Back to the Future?

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Henry Kissinger, arguably the one of the world’s greatest living statesmen, writes in his memoir White House Years, ‘When I entered office, I brought with me a philosophy formed by two decades of the study of history’. Of course, Henry Kissinger is a polarising man; nonetheless, he was one of the most significant figures in our recent history. Kissinger’s actions guided the foreign policy of the Nixon and Ford administrations, being a key instigator in the 1972 SALT agreement, Nixon’s 1972 visit to China and the 1973 Paris Peace Accords, for which he contentiously won a coveted Nobel Peace Prize. Therefore, love or loathe Henry Kissinger, he undeniably shaped the era we live in now. Consequently, surely there is a sinew within you that makes you wonder how he achieved such things during his tenure in office? Well, Kissinger seems to have answered that question himself: history.

I am a keen historian and, on an all too regular basis, I am challenged with the rather monotonous and overstated question: what is the point of history? It was not too long ago that someone told me that although history may be interesting to study, it is a rather myopic subject because it will not help me later in life. This point could not be further from the truth.

There is the cliché: we make mistakes to learn from them. However, no matter how repulsive you may find such clichés, they are often repeated because they are fundamentally true. Naturally, this is one way to utilise history, learn from past mistakes to avoid repeating them. After all, it is in little doubt that the current farcical Brexit negotiations will be appearing in textbooks soon across the world as an example of how not to negotiate. Nevertheless, I wonder if the true learning to be taken from Brexit is this: a stable equilibrium is a blessing which occurs all too irregularly; therefore, should we really disturb the status quo? I would argue no. If an ecosystem is functioning effectively, why disturb it? However, the problem seems to be that we forget how we managed to maintain such a balance.

The trouble is, we like to remember the disasters of history because they seem to be more interesting than the obscure and uneventful periods. One need look no further than the recent armistice day celebrations commemorating the six million who died in the trenches during World War One, along with those who have died defending our country since, to prove that catastrophe is more enduring than continuity. Undeniably, this war was a tragedy of the utmost scale, so we rightly remember it. Nonetheless, it seems to be that in the midst of remembrance of past wars, we forget the wars that could have occurred had it not been for the policy and intervention of others.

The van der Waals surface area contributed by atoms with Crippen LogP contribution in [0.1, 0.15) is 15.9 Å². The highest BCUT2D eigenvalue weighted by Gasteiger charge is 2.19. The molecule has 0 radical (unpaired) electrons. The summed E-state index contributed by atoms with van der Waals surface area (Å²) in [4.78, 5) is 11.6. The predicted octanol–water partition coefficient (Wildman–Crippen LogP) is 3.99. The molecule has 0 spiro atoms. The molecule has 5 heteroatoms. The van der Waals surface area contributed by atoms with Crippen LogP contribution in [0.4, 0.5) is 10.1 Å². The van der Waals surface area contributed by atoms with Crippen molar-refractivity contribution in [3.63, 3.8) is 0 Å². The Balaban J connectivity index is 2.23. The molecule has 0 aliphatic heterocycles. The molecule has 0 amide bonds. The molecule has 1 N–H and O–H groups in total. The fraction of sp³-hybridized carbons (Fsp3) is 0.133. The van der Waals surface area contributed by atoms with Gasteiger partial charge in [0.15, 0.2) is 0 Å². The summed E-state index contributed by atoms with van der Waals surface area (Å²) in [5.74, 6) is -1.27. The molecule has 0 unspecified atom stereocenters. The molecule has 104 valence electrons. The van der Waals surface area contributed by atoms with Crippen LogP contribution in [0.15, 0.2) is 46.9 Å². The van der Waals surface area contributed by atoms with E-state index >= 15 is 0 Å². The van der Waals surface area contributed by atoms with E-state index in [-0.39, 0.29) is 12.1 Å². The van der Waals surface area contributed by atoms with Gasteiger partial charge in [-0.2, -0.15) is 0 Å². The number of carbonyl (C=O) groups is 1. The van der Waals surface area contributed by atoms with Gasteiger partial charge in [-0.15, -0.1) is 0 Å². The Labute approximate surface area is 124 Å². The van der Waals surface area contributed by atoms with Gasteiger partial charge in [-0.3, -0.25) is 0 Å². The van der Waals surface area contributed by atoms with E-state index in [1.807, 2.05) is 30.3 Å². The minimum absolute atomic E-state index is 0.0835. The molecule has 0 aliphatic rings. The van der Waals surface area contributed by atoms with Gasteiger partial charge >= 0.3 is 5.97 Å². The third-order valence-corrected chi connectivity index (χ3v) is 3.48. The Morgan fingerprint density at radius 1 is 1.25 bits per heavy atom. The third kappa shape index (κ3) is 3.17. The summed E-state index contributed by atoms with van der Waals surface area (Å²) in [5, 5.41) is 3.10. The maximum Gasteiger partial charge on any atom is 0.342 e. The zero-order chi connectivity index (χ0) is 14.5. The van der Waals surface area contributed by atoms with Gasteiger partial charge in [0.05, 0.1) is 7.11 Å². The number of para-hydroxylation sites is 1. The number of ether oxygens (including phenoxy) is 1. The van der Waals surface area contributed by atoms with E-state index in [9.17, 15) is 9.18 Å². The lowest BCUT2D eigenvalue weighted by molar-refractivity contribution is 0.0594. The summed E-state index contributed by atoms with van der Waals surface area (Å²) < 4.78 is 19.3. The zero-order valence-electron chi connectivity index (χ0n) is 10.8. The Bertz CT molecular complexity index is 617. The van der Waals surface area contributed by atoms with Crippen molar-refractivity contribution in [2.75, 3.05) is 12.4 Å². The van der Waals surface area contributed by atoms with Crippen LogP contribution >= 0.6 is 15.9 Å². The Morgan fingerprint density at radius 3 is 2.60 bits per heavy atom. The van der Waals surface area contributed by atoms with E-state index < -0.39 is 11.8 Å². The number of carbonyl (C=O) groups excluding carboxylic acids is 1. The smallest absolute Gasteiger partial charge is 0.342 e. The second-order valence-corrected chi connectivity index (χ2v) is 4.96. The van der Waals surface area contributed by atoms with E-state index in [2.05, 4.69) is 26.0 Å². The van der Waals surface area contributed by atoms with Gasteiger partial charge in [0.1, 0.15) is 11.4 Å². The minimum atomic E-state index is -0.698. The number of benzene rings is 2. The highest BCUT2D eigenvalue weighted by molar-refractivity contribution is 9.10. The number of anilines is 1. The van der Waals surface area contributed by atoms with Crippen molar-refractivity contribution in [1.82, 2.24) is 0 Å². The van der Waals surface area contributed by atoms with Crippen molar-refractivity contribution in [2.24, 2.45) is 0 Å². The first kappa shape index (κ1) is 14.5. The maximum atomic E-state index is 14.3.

My favourite example of such an intervention is that of President Eisenhower and his contribution to the development of the theory titled ‘Mutually Assured Destruction’. This is a doctrine of military strategy and national defence policy in which the full-scale use of nuclear weapons would result in complete annihilation of both sides; henceforth making the initiation of such a war unlikely. Eisenhower was a military man, and, as a result, he had studied the works of the relatively unknown Claus von Clausewitz and knew of Clausewitzian Theory which states how war is pointless if the initial political objective is destroyed in the war’s process. Consequently, to ensure that complete destruction would occur, Eisenhower allowed America’s atomic weapon supply to increase from 1,000 warheads in 1953, the year he took office, to 18,000 warheads in 1961, the year he left office. The significance of Eisenhower’s learnings from Claus von Clausewitz are this: by refusing to ignore a largely forgotten part of history, Eisenhower arguably managed to prevent a hugely damaging World War Three.

Therefore, as Berkeley Squares begins to include articles with a historical orientation, it is important to realise that it will not be a place to recall past pieces of history just for fun. Rather, it will follow in the footsteps of the likes of Eisenhower and Kissinger by taking parts of perhaps forgotten history and remembering them with a modern relevance. By applying the lessons of our sometimes forgotten past, we aim to create a more informed narrative for our future.